NROC64H3 Lecture Notes - Lower Motor Neuron, Alpha Motor Neuron, Gamma Motor Neuron

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16 Mar 2012

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Chapter 13 Spinal Control of Movement
The motor system consists of all our muscles and neurons that control them; complex patterns of behaviour can be generated
without the participation of the brain
Spinal cords command and control of co-ordinated muscle contraction
Brain’s command and control of motor programs in spinal cord
CNS axon branch muscle fiber skeletal muscle somatic motor system (voluntary control)
Cardiac muscles
e.g. heart muscle
Skeletal muscles
e.g. move bones around joints, move eyes within head, respiration etc.
Digestive tract, arteries, structures innervated by nerve fibers in the autonomic nervous system
*important for peristalsis, control of blood pressure and blood flow
Major muscle that causes flexion BRACHIALIS, whose tendons insert into the humerus at one end and into the ulna at the other.
Flexion Flexors
Extension Extensors
Triceps brachii
Biceps brachii
Flexors and extensors pull on the joint in the opposite direction therefore
they are ANTAGONISTS to one another
Axons of motor neurons bundle together form ventral roots joins with dorsal root form spinal nerve exits cord
through notches between vertebrae
Skeletal muscles are not spread out evenly throughout the body and neither are the lower motor neurons within the SC
The greater number of motor neurons, the larger the size of the ventral horn for accommodation (e.g. cervical and lumbar
where distal and proximal muscles are located)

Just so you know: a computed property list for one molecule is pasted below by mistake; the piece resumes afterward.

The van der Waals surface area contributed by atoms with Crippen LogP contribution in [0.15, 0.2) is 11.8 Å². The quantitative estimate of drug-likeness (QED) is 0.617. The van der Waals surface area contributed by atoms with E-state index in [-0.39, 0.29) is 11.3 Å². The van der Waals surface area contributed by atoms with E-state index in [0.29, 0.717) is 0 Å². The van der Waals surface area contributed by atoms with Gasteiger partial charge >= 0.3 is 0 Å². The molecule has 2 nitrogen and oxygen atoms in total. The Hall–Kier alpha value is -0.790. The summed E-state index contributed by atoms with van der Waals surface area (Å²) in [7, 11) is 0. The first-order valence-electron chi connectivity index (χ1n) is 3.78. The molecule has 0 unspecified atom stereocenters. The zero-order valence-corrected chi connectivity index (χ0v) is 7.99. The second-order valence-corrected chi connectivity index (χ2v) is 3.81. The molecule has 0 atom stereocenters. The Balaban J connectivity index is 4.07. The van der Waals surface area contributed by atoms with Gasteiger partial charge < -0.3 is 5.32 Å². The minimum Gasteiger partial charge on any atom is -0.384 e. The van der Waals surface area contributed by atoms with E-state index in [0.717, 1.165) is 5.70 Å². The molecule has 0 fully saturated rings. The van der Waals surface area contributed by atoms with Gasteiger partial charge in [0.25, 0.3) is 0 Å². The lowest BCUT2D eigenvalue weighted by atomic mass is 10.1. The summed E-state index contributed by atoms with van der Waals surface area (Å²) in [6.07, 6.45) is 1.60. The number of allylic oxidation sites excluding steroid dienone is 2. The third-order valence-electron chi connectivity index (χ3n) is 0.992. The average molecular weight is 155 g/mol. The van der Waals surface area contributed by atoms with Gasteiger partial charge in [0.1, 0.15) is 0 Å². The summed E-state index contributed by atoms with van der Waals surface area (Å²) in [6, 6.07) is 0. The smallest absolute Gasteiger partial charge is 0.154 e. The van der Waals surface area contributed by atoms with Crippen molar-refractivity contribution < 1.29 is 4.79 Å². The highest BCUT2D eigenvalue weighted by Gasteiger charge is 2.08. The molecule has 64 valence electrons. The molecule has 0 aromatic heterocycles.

Flexing of an elbow joint
CONTRACTION of synergistic flexor muscles + RELAXATION
of the antagonistic extensor muscles
AXIAL trunk (posture)
PROXIMAL shoulder, elbow, pelvis, knee
DISTAL hands, feet, fingers (manipulation of
small objects)
Upper motor neurons of the brain supply input to the spinal
Lower motor neurons are the only ones that directly
command muscle contractions; they are somatic motor
neurons in the ventral horn of SC
Alpha Motor Neurons
Lower motor neurons are classified into two types (1) ALHPA MOTOR and (2) GAMMA MOTOR
Alpha motor neurons directly trigger the generation of force by muscles
Motor unit one alpha motor neuron + all muscle fibers it innervate
Motor neuron pool many alpha motor neurons + single muscle that it innervates
Graded Control of Muscle Contraction by Alpha Motor Neurons
Alpha motor neurons release ACh at the neuromuscular junction the specialized synapse
between a nerve and skeletal muscle presynaptic AP EPSP in muscle fiber “endplate
potential” postsynaptic AP twitch = rapid sequence of contraction & relaxation
CNS controls muscle contraction via the following:
1) Variable firing rate of motor neurons summation of twitches cause sustained
contraction as the number and frequency of incoming AP increase
2) Recruiting additional synergistic motor units
e.g. antigravity muscles of legs LARGE motor units = many muscle fibers per alpha
motor neuron large alpha motor neurons
muscles controlling rotation of eyes SMALL motor units = few muscle fibers per
alpha motor neuron; muscles with large # of small motor units are FINELY controlled
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